Back in 2013, the benefit/cost ratio of HS2 was calculated by the Government to be 2.3. What it is now, after a major escalation in costs, is not at all clear. But it seems that the only justification for continuing with it is the possible boost to the economy that might be needed if a “hard” Brexit is the outcome.

Surely this is another project that should be canned sooner rather than later, simply because there are better things to spend the money on – and that includes not just railway lines.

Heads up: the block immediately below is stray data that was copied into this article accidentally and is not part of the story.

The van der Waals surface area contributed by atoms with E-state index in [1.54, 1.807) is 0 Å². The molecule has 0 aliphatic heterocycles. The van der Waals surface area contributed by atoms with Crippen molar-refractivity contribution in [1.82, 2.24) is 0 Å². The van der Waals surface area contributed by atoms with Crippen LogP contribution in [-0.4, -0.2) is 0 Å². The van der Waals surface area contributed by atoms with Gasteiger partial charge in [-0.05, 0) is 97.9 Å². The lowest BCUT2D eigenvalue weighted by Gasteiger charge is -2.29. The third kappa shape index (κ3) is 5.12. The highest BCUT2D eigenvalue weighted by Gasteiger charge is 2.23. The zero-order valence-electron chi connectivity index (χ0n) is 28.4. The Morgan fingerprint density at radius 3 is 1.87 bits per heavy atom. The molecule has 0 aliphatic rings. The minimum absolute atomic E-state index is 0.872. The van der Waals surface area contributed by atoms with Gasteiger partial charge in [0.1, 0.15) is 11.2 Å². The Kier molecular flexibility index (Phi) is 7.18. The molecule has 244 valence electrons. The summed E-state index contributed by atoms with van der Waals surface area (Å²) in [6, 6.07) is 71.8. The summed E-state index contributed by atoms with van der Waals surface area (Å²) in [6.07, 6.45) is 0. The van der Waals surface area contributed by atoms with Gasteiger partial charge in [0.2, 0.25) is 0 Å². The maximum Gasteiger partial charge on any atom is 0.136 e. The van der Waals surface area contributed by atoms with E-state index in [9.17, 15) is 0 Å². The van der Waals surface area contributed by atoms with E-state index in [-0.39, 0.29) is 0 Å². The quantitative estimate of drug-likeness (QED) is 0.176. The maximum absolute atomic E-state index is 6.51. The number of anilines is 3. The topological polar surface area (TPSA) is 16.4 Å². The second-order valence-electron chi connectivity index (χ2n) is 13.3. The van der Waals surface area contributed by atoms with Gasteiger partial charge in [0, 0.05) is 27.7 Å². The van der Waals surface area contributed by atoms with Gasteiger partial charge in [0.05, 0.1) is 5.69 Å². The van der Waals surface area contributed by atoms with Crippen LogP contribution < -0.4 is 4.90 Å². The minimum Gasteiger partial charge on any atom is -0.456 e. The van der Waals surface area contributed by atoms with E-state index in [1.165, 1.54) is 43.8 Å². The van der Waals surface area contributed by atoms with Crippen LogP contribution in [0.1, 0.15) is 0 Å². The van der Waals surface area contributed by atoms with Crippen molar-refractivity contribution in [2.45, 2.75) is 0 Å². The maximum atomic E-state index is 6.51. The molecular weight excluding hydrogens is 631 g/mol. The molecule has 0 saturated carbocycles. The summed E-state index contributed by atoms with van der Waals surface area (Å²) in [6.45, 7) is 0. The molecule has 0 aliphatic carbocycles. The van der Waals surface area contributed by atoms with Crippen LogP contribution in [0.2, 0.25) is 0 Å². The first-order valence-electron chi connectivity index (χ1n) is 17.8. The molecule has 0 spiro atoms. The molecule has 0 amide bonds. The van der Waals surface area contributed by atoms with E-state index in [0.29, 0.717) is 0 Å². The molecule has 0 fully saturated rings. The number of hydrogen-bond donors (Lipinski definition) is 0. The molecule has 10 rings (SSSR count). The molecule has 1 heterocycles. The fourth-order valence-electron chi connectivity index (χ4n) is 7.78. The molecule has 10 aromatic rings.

It is of course fortunate that we have some benefit/cost information on the above two projects. TfL (and the Mayor of London) now often fail to provide such information. Figuring out whether the ULEZ scheme is worth doing for example is not easy. But in reality it’s wildly negative – see http://www.freedomfordrivers.org/Cost-of-the-ULEZ.pdf

It is unfortunately a symptom of the modern trend to make major public policy decisions on irrational grounds. They just need to sound appealing to a few segments of the population (preferably those who might vote for the politicians backing the proposals), when economics should be the key decision basis.

Roger Lawson

Twitter: https://twitter.com/Drivers_London